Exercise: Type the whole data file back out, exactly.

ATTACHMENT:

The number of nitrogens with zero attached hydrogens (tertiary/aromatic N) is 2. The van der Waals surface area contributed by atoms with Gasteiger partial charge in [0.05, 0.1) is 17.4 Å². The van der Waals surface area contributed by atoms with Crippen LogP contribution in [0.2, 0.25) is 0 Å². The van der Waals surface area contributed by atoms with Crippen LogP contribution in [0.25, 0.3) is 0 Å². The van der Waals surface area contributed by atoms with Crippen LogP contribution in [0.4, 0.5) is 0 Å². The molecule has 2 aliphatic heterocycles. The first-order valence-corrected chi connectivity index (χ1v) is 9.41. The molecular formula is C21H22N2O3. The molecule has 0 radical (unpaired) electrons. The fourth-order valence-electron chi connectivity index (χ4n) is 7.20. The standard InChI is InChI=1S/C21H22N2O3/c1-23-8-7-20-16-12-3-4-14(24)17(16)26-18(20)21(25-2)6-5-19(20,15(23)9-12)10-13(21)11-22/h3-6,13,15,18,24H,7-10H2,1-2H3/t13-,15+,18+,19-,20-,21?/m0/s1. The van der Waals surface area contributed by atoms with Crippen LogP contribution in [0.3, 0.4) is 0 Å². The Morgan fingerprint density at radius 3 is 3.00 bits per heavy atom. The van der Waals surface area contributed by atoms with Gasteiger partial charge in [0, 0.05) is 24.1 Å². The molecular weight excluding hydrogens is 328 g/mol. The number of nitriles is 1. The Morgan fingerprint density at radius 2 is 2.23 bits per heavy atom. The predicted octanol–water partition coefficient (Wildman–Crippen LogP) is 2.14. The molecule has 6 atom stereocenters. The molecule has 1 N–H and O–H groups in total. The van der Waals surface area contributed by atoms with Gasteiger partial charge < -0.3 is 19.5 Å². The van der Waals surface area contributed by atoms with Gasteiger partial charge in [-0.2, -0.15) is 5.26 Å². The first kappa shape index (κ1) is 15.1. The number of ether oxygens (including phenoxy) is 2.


The number of nitrogens with zero attached hydrogens (tertiary/aromatic N) is 2. The van der Waals surface area contributed by atoms with Gasteiger partial charge in [0.05, 0.1) is 17.4 Å². The van der Waals surface area contributed by atoms with Crippen LogP contribution in [0.2, 0.25) is 0 Å². The van der Waals surface area contributed by atoms with Crippen LogP contribution in [0.25, 0.3) is 0 Å². The van der Waals surface area contributed by atoms with Crippen LogP contribution in [0.4, 0.5) is 0 Å². The molecule has 2 aliphatic heterocycles. The first-order valence-corrected chi connectivity index (χ1v) is 9.41. The molecular formula is C21H22N2O3. The molecule has 0 radical (unpaired) electrons. The fourth-order valence-electron chi connectivity index (χ4n) is 7.20. The standard InChI is InChI=1S/C21H22N2O3/c1-23-8-7-20-16-12-3-4-14(24)17(16)26-18(20)21(25-2)6-5-19(20,15(23)9-12)10-13(21)11-22/h3-6,13,15,18,24H,7-10H2,1-2H3/t13-,15+,18+,19-,20-,21?/m0/s1. The van der Waals surface area contributed by atoms with Crippen LogP contribution in [0.3, 0.4) is 0 Å². The Morgan fingerprint density at radius 3 is 3.00 bits per heavy atom. The van der Waals surface area contributed by atoms with Gasteiger partial charge in [0, 0.05) is 24.1 Å². The molecular weight excluding hydrogens is 328 g/mol. The number of nitriles is 1. The Morgan fingerprint density at radius 2 is 2.23 bits per heavy atom. The predicted octanol–water partition coefficient (Wildman–Crippen LogP) is 2.14. The molecule has 6 atom stereocenters. The molecule has 1 N–H and O–H groups in total. The van der Waals surface area contributed by atoms with Gasteiger partial charge < -0.3 is 19.5 Å². The van der Waals surface area contributed by atoms with Gasteiger partial charge in [-0.2, -0.15) is 5.26 Å². The first kappa shape index (κ1) is 15.1. The number of ether oxygens (including phenoxy) is 2.